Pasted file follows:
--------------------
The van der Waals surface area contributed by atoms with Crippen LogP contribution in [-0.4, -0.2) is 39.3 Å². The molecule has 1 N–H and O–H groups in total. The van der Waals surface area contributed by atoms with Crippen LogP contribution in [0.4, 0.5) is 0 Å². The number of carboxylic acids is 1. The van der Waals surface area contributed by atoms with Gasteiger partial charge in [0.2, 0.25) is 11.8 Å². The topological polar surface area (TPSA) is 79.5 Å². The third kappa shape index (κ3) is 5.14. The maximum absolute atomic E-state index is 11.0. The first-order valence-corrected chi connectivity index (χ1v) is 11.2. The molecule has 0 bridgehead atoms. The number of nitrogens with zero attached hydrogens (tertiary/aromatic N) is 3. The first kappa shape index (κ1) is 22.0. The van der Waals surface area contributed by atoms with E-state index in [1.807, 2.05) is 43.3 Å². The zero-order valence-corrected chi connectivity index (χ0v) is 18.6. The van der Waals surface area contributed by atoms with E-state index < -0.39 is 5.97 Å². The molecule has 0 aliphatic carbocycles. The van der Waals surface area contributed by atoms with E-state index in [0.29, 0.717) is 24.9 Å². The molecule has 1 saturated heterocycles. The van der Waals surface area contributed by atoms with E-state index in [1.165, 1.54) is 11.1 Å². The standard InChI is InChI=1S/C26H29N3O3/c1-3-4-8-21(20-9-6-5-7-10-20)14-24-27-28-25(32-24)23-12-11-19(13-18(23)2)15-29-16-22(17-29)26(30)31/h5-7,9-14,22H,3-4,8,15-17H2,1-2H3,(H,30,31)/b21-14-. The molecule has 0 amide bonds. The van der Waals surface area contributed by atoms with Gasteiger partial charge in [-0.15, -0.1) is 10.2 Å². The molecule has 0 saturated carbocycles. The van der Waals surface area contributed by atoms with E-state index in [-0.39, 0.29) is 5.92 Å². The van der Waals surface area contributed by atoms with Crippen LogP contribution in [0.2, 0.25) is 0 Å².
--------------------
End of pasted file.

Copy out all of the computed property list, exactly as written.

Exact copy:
The van der Waals surface area contributed by atoms with Crippen LogP contribution in [-0.4, -0.2) is 39.3 Å². The molecule has 1 N–H and O–H groups in total. The van der Waals surface area contributed by atoms with Crippen LogP contribution in [0.4, 0.5) is 0 Å². The number of carboxylic acids is 1. The van der Waals surface area contributed by atoms with Gasteiger partial charge in [0.2, 0.25) is 11.8 Å². The topological polar surface area (TPSA) is 79.5 Å². The third kappa shape index (κ3) is 5.14. The maximum absolute atomic E-state index is 11.0. The first-order valence-corrected chi connectivity index (χ1v) is 11.2. The molecule has 0 bridgehead atoms. The number of nitrogens with zero attached hydrogens (tertiary/aromatic N) is 3. The first kappa shape index (κ1) is 22.0. The van der Waals surface area contributed by atoms with E-state index in [1.807, 2.05) is 43.3 Å². The zero-order valence-corrected chi connectivity index (χ0v) is 18.6. The van der Waals surface area contributed by atoms with E-state index < -0.39 is 5.97 Å². The molecule has 0 aliphatic carbocycles. The van der Waals surface area contributed by atoms with E-state index in [0.29, 0.717) is 24.9 Å². The molecule has 1 saturated heterocycles. The van der Waals surface area contributed by atoms with E-state index in [1.165, 1.54) is 11.1 Å². The standard InChI is InChI=1S/C26H29N3O3/c1-3-4-8-21(20-9-6-5-7-10-20)14-24-27-28-25(32-24)23-12-11-19(13-18(23)2)15-29-16-22(17-29)26(30)31/h5-7,9-14,22H,3-4,8,15-17H2,1-2H3,(H,30,31)/b21-14-. The molecule has 0 amide bonds. The van der Waals surface area contributed by atoms with Gasteiger partial charge in [-0.15, -0.1) is 10.2 Å². The molecule has 0 saturated carbocycles. The van der Waals surface area contributed by atoms with E-state index in [-0.39, 0.29) is 5.92 Å². The van der Waals surface area contributed by atoms with Crippen LogP contribution in [0.2, 0.25) is 0 Å².